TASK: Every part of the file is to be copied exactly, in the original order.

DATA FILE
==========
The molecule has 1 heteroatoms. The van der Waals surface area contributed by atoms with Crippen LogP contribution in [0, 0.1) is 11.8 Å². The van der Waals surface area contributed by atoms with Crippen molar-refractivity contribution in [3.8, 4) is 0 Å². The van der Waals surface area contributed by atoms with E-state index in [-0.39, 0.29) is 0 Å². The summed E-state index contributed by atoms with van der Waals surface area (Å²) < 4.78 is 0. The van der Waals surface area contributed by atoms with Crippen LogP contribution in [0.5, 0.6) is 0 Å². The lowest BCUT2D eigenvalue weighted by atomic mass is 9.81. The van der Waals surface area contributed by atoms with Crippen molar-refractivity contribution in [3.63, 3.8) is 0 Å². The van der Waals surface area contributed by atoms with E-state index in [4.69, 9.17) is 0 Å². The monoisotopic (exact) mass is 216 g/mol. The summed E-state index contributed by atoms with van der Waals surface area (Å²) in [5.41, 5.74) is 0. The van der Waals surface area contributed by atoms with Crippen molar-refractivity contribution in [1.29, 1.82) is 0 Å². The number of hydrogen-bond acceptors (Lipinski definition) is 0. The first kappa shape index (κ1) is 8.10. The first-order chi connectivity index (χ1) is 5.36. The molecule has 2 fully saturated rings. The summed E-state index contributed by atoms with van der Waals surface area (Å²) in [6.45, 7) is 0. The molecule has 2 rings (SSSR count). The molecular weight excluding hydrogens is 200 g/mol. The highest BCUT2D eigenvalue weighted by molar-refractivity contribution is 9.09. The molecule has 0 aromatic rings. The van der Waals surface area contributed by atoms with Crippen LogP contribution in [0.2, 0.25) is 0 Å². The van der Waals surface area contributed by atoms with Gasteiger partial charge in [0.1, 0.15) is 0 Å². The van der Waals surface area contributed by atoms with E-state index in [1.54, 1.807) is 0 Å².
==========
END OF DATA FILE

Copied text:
The molecule has 1 heteroatoms. The van der Waals surface area contributed by atoms with Crippen LogP contribution in [0, 0.1) is 11.8 Å². The van der Waals surface area contributed by atoms with Crippen molar-refractivity contribution in [3.8, 4) is 0 Å². The van der Waals surface area contributed by atoms with E-state index in [-0.39, 0.29) is 0 Å². The summed E-state index contributed by atoms with van der Waals surface area (Å²) < 4.78 is 0. The van der Waals surface area contributed by atoms with Crippen LogP contribution in [0.5, 0.6) is 0 Å². The lowest BCUT2D eigenvalue weighted by atomic mass is 9.81. The van der Waals surface area contributed by atoms with Crippen molar-refractivity contribution in [3.63, 3.8) is 0 Å². The van der Waals surface area contributed by atoms with E-state index in [4.69, 9.17) is 0 Å². The monoisotopic (exact) mass is 216 g/mol. The summed E-state index contributed by atoms with van der Waals surface area (Å²) in [5.41, 5.74) is 0. The van der Waals surface area contributed by atoms with Crippen molar-refractivity contribution in [1.29, 1.82) is 0 Å². The number of hydrogen-bond acceptors (Lipinski definition) is 0. The first kappa shape index (κ1) is 8.10. The first-order chi connectivity index (χ1) is 5.36. The molecule has 2 fully saturated rings. The summed E-state index contributed by atoms with van der Waals surface area (Å²) in [6.45, 7) is 0. The molecule has 2 rings (SSSR count). The molecular weight excluding hydrogens is 200 g/mol. The highest BCUT2D eigenvalue weighted by molar-refractivity contribution is 9.09. The molecule has 0 aromatic rings. The van der Waals surface area contributed by atoms with Crippen LogP contribution in [0.2, 0.25) is 0 Å². The van der Waals surface area contributed by atoms with Gasteiger partial charge in [0.1, 0.15) is 0 Å². The van der Waals surface area contributed by atoms with E-state index in [1.54, 1.807) is 0 Å².